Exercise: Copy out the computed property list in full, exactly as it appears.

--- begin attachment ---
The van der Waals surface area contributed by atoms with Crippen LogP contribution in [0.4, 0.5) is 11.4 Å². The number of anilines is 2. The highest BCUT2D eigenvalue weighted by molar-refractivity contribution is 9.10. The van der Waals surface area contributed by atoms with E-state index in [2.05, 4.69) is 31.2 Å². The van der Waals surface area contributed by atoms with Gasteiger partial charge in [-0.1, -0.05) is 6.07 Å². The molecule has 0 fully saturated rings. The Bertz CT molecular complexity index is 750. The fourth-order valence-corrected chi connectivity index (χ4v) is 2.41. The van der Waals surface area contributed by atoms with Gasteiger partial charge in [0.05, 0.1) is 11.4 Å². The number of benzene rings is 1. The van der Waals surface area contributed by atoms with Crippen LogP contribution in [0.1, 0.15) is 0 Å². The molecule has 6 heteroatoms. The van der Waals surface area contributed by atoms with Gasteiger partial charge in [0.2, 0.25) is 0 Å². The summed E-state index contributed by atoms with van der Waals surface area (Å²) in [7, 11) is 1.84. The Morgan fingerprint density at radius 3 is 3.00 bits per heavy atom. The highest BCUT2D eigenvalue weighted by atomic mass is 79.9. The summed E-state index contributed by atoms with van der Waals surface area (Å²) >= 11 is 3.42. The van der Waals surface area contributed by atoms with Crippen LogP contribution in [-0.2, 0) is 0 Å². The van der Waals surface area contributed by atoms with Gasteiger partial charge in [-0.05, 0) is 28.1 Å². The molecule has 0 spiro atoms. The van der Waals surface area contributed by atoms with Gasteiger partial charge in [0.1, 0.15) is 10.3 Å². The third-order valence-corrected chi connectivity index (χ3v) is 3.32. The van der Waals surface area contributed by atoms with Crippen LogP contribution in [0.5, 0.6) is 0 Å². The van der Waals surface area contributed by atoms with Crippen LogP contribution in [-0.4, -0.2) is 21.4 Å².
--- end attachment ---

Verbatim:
The van der Waals surface area contributed by atoms with Crippen LogP contribution in [0.4, 0.5) is 11.4 Å². The number of anilines is 2. The highest BCUT2D eigenvalue weighted by molar-refractivity contribution is 9.10. The van der Waals surface area contributed by atoms with E-state index in [2.05, 4.69) is 31.2 Å². The van der Waals surface area contributed by atoms with Gasteiger partial charge in [-0.1, -0.05) is 6.07 Å². The molecule has 0 fully saturated rings. The Bertz CT molecular complexity index is 750. The fourth-order valence-corrected chi connectivity index (χ4v) is 2.41. The van der Waals surface area contributed by atoms with Gasteiger partial charge in [0.05, 0.1) is 11.4 Å². The number of benzene rings is 1. The van der Waals surface area contributed by atoms with Crippen LogP contribution in [0.1, 0.15) is 0 Å². The molecule has 6 heteroatoms. The van der Waals surface area contributed by atoms with Gasteiger partial charge in [0.2, 0.25) is 0 Å². The summed E-state index contributed by atoms with van der Waals surface area (Å²) in [7, 11) is 1.84. The Morgan fingerprint density at radius 3 is 3.00 bits per heavy atom. The highest BCUT2D eigenvalue weighted by atomic mass is 79.9. The summed E-state index contributed by atoms with van der Waals surface area (Å²) >= 11 is 3.42. The van der Waals surface area contributed by atoms with Crippen LogP contribution in [-0.2, 0) is 0 Å². The van der Waals surface area contributed by atoms with Gasteiger partial charge in [-0.05, 0) is 28.1 Å². The molecule has 0 spiro atoms. The van der Waals surface area contributed by atoms with Gasteiger partial charge in [0.1, 0.15) is 10.3 Å². The third-order valence-corrected chi connectivity index (χ3v) is 3.32. The van der Waals surface area contributed by atoms with Crippen LogP contribution in [0.5, 0.6) is 0 Å². The van der Waals surface area contributed by atoms with Crippen LogP contribution in [-0.4, -0.2) is 21.4 Å².